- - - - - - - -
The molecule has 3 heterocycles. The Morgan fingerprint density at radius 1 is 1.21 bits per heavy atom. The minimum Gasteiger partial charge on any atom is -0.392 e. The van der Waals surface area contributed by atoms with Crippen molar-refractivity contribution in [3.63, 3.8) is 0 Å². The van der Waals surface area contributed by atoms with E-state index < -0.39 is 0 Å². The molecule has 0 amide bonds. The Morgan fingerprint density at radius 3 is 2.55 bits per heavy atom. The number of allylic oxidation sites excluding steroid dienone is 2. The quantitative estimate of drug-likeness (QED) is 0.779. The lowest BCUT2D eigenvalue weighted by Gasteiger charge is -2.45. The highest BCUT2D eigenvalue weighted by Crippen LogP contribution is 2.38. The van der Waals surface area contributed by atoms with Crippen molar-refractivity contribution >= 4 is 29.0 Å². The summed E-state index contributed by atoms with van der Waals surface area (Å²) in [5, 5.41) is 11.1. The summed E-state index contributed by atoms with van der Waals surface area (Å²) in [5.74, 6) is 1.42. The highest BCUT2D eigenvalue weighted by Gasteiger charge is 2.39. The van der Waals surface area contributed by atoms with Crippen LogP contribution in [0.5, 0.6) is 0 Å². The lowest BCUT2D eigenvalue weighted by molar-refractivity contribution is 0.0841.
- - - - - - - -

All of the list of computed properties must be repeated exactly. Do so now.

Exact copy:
The molecule has 3 heterocycles. The Morgan fingerprint density at radius 1 is 1.21 bits per heavy atom. The minimum Gasteiger partial charge on any atom is -0.392 e. The van der Waals surface area contributed by atoms with Crippen molar-refractivity contribution in [3.63, 3.8) is 0 Å². The van der Waals surface area contributed by atoms with E-state index < -0.39 is 0 Å². The molecule has 0 amide bonds. The Morgan fingerprint density at radius 3 is 2.55 bits per heavy atom. The number of allylic oxidation sites excluding steroid dienone is 2. The quantitative estimate of drug-likeness (QED) is 0.779. The lowest BCUT2D eigenvalue weighted by Gasteiger charge is -2.45. The highest BCUT2D eigenvalue weighted by Crippen LogP contribution is 2.38. The van der Waals surface area contributed by atoms with Crippen molar-refractivity contribution >= 4 is 29.0 Å². The summed E-state index contributed by atoms with van der Waals surface area (Å²) in [5, 5.41) is 11.1. The summed E-state index contributed by atoms with van der Waals surface area (Å²) in [5.74, 6) is 1.42. The highest BCUT2D eigenvalue weighted by Gasteiger charge is 2.39. The van der Waals surface area contributed by atoms with Crippen LogP contribution in [0.5, 0.6) is 0 Å². The lowest BCUT2D eigenvalue weighted by molar-refractivity contribution is 0.0841.